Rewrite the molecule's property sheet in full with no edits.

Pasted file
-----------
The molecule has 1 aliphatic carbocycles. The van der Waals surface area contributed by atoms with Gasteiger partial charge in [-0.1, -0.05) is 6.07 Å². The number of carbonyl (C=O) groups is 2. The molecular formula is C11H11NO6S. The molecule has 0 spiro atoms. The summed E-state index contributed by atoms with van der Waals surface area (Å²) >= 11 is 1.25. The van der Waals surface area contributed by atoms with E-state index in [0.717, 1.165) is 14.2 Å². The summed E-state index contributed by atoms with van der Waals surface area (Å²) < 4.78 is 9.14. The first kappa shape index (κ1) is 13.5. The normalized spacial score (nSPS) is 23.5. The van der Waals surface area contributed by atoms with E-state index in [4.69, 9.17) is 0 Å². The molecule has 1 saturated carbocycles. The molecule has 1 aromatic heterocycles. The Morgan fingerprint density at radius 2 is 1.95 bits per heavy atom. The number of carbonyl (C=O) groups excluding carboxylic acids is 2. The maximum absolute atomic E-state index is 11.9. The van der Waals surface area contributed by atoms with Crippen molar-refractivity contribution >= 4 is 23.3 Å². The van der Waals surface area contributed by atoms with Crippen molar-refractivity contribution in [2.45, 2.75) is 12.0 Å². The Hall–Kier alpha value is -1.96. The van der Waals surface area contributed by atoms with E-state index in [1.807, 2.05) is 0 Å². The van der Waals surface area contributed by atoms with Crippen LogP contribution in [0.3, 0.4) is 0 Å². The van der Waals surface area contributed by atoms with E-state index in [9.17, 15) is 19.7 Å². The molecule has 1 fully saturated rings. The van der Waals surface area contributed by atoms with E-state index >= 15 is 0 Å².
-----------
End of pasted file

The molecule has 1 aliphatic carbocycles. The van der Waals surface area contributed by atoms with Gasteiger partial charge in [-0.1, -0.05) is 6.07 Å². The number of carbonyl (C=O) groups is 2. The molecular formula is C11H11NO6S. The molecule has 0 spiro atoms. The summed E-state index contributed by atoms with van der Waals surface area (Å²) >= 11 is 1.25. The van der Waals surface area contributed by atoms with E-state index in [0.717, 1.165) is 14.2 Å². The summed E-state index contributed by atoms with van der Waals surface area (Å²) < 4.78 is 9.14. The first kappa shape index (κ1) is 13.5. The normalized spacial score (nSPS) is 23.5. The van der Waals surface area contributed by atoms with E-state index in [4.69, 9.17) is 0 Å². The molecule has 1 saturated carbocycles. The molecule has 1 aromatic heterocycles. The Morgan fingerprint density at radius 2 is 1.95 bits per heavy atom. The number of carbonyl (C=O) groups excluding carboxylic acids is 2. The maximum absolute atomic E-state index is 11.9. The van der Waals surface area contributed by atoms with Crippen molar-refractivity contribution >= 4 is 23.3 Å². The van der Waals surface area contributed by atoms with Crippen molar-refractivity contribution in [2.45, 2.75) is 12.0 Å². The Hall–Kier alpha value is -1.96. The van der Waals surface area contributed by atoms with E-state index in [1.807, 2.05) is 0 Å². The van der Waals surface area contributed by atoms with Crippen LogP contribution in [0.3, 0.4) is 0 Å². The van der Waals surface area contributed by atoms with E-state index in [9.17, 15) is 19.7 Å². The molecule has 1 fully saturated rings. The van der Waals surface area contributed by atoms with E-state index >= 15 is 0 Å².